The coronavirus pandemic still has a long way to go, despite widespread claims to the contrary, and the COVID-19 virus has already killed at least 300,000 people from all around the globe, about one-third of those fatalities just in the U.S.
There’s a widely reported direct relationship between the onset of this plague and the glimmer of good news concerning another global crisis also gathering force, climate change: The widespread stay-at-home practices that have slowed the virus have also led to a clearing of the air. Slowed vehicle, airplane, and ship traffic and decreased factory production have led to drops in air and water pollution worldwide.
As fellow YCC regular contributor Karin Kirk explained on this site last month, the International Energy Agency, IEA, has just forecast that carbon dioxide emissions emitted from the world’s smokestacks and tailpipes are projected to plunge by 8% this year. IEA predicts that the pandemic will remove 10 years of emissions growth practically in the blink of an eye, a drop bigger than at any point since World War II.
This development brings up a recurring question: Is it possible that this temporary but dramatic pandemic-related reduction will actually slow climate change? As always, it’s complicated. But spoiler alert: the short answer is no, unless a new awareness of humanity’s global fragility takes root. Researchers say the concentration of carbon dioxide in the air will rise to a record-high level this month, higher than it’s been in human history. Higher than it has been since the Pliocene, millions of years ago. And this year had the second-warmest first quarter ever recorded.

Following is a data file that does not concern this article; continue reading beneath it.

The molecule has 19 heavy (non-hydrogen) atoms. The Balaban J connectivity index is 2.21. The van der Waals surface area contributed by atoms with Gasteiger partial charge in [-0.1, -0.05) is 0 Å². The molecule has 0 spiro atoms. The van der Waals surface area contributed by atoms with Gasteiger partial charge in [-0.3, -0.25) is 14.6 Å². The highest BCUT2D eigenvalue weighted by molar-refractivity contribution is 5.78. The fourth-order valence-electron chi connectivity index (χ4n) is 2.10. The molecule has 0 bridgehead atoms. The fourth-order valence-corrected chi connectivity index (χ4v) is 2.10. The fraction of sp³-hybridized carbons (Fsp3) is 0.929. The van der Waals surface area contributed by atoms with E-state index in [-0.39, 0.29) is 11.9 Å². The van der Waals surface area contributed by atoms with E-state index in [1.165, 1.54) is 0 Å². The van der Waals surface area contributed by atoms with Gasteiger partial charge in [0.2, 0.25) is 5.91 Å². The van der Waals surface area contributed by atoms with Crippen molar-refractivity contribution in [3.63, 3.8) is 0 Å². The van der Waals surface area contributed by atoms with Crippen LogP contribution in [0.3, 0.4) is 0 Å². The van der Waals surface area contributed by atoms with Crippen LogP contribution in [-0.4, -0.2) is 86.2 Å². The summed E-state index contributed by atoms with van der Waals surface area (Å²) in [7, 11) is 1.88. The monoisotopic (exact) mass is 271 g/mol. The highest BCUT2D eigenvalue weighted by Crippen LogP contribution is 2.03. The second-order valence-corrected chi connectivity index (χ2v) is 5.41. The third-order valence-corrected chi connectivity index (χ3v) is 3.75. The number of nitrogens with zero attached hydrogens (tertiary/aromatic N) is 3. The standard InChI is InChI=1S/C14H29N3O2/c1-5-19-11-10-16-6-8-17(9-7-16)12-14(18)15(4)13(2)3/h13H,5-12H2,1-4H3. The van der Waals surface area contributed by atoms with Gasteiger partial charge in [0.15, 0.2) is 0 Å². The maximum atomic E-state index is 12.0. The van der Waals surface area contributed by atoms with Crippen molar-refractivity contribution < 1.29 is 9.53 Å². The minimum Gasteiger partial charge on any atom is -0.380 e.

Anomaly on Mauna Loa in Hawaii
In mid-March this year, Kristopher Karnauskas reported an anomaly in the daily stream of carbon dioxide measurements made at the Mauna Loa Observatory in Hawaii. Research outposts like that in Mauna Loa, far from cities, sample air as free of transient local influence as possible, capturing a near-pristine record of the worldwide average concentration of globally consequential gases, such as carbon dioxide, methane, and chlorofluorocarbons. Karnauskaus, a climate researcher at the University of Colorado, noticed the station’s measurements had departed slightly from that season’s normal trajectory. Only once before in 60 years of measurements had carbon dioxide risen so little in the first several weeks of the year.